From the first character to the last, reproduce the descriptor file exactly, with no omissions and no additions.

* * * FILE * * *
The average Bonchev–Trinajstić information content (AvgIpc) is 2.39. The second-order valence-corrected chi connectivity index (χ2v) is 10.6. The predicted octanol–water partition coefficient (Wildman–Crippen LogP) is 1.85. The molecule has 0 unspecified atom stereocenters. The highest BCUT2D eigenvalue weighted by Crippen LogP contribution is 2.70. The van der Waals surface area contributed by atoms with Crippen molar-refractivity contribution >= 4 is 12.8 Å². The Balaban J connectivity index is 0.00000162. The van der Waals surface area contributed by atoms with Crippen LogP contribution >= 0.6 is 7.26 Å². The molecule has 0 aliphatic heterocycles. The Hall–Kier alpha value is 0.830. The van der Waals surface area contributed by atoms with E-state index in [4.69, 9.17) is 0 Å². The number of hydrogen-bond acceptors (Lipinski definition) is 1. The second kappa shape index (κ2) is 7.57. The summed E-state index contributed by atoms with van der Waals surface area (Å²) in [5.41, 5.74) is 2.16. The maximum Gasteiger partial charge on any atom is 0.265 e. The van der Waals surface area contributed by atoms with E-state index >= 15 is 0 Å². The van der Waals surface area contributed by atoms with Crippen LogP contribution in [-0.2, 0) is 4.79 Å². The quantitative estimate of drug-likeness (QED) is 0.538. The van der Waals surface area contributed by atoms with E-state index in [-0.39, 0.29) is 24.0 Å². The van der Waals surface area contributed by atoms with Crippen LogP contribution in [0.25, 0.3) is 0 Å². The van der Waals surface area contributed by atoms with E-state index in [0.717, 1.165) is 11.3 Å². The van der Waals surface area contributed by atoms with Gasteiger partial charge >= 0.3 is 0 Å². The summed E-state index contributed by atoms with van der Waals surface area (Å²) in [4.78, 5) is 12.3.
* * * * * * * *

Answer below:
The average Bonchev–Trinajstić information content (AvgIpc) is 2.39. The second-order valence-corrected chi connectivity index (χ2v) is 10.6. The predicted octanol–water partition coefficient (Wildman–Crippen LogP) is 1.85. The molecule has 0 unspecified atom stereocenters. The highest BCUT2D eigenvalue weighted by Crippen LogP contribution is 2.70. The van der Waals surface area contributed by atoms with Crippen molar-refractivity contribution >= 4 is 12.8 Å². The Balaban J connectivity index is 0.00000162. The van der Waals surface area contributed by atoms with Crippen LogP contribution >= 0.6 is 7.26 Å². The molecule has 0 aliphatic heterocycles. The Hall–Kier alpha value is 0.830. The van der Waals surface area contributed by atoms with E-state index in [4.69, 9.17) is 0 Å². The number of hydrogen-bond acceptors (Lipinski definition) is 1. The second kappa shape index (κ2) is 7.57. The summed E-state index contributed by atoms with van der Waals surface area (Å²) in [5.41, 5.74) is 2.16. The maximum Gasteiger partial charge on any atom is 0.265 e. The van der Waals surface area contributed by atoms with E-state index >= 15 is 0 Å². The van der Waals surface area contributed by atoms with Crippen LogP contribution in [-0.2, 0) is 4.79 Å². The quantitative estimate of drug-likeness (QED) is 0.538. The van der Waals surface area contributed by atoms with E-state index in [-0.39, 0.29) is 24.0 Å². The van der Waals surface area contributed by atoms with Crippen LogP contribution in [0.25, 0.3) is 0 Å². The van der Waals surface area contributed by atoms with E-state index in [0.717, 1.165) is 11.3 Å². The van der Waals surface area contributed by atoms with Gasteiger partial charge >= 0.3 is 0 Å². The summed E-state index contributed by atoms with van der Waals surface area (Å²) in [4.78, 5) is 12.3.